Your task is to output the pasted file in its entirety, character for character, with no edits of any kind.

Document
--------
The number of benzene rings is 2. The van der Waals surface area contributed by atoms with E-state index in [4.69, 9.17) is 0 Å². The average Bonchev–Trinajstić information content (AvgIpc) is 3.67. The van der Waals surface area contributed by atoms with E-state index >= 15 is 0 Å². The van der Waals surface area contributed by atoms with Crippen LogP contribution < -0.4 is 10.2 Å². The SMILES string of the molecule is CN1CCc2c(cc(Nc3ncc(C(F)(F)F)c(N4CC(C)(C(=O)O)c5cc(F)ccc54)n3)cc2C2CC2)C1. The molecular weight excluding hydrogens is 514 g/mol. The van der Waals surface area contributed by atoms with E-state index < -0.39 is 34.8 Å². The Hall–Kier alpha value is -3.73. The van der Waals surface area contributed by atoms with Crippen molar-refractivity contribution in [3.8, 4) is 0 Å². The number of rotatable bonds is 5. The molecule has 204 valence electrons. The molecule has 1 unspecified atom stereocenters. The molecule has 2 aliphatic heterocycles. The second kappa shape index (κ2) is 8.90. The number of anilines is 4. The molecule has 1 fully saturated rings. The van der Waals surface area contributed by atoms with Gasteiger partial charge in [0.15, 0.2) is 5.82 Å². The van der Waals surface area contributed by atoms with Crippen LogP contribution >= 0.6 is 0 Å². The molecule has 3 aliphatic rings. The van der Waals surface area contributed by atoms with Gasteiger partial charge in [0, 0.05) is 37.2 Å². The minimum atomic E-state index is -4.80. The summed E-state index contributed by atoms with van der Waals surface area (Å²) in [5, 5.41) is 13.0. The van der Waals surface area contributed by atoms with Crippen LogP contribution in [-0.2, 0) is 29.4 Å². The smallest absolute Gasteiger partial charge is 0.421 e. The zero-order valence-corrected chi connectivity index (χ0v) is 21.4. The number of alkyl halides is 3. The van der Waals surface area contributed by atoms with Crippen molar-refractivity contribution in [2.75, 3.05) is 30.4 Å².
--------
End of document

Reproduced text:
The number of benzene rings is 2. The van der Waals surface area contributed by atoms with E-state index in [4.69, 9.17) is 0 Å². The average Bonchev–Trinajstić information content (AvgIpc) is 3.67. The van der Waals surface area contributed by atoms with E-state index >= 15 is 0 Å². The van der Waals surface area contributed by atoms with Crippen LogP contribution < -0.4 is 10.2 Å². The SMILES string of the molecule is CN1CCc2c(cc(Nc3ncc(C(F)(F)F)c(N4CC(C)(C(=O)O)c5cc(F)ccc54)n3)cc2C2CC2)C1. The molecular weight excluding hydrogens is 514 g/mol. The van der Waals surface area contributed by atoms with E-state index < -0.39 is 34.8 Å². The Hall–Kier alpha value is -3.73. The van der Waals surface area contributed by atoms with Crippen molar-refractivity contribution in [3.8, 4) is 0 Å². The number of rotatable bonds is 5. The molecule has 204 valence electrons. The molecule has 1 unspecified atom stereocenters. The molecule has 2 aliphatic heterocycles. The second kappa shape index (κ2) is 8.90. The number of anilines is 4. The molecule has 1 fully saturated rings. The van der Waals surface area contributed by atoms with Gasteiger partial charge in [0.15, 0.2) is 5.82 Å². The van der Waals surface area contributed by atoms with Crippen LogP contribution >= 0.6 is 0 Å². The molecule has 3 aliphatic rings. The van der Waals surface area contributed by atoms with Gasteiger partial charge in [0, 0.05) is 37.2 Å². The minimum atomic E-state index is -4.80. The summed E-state index contributed by atoms with van der Waals surface area (Å²) in [5, 5.41) is 13.0. The van der Waals surface area contributed by atoms with Crippen LogP contribution in [-0.2, 0) is 29.4 Å². The smallest absolute Gasteiger partial charge is 0.421 e. The zero-order valence-corrected chi connectivity index (χ0v) is 21.4. The number of alkyl halides is 3. The van der Waals surface area contributed by atoms with Crippen molar-refractivity contribution in [2.75, 3.05) is 30.4 Å².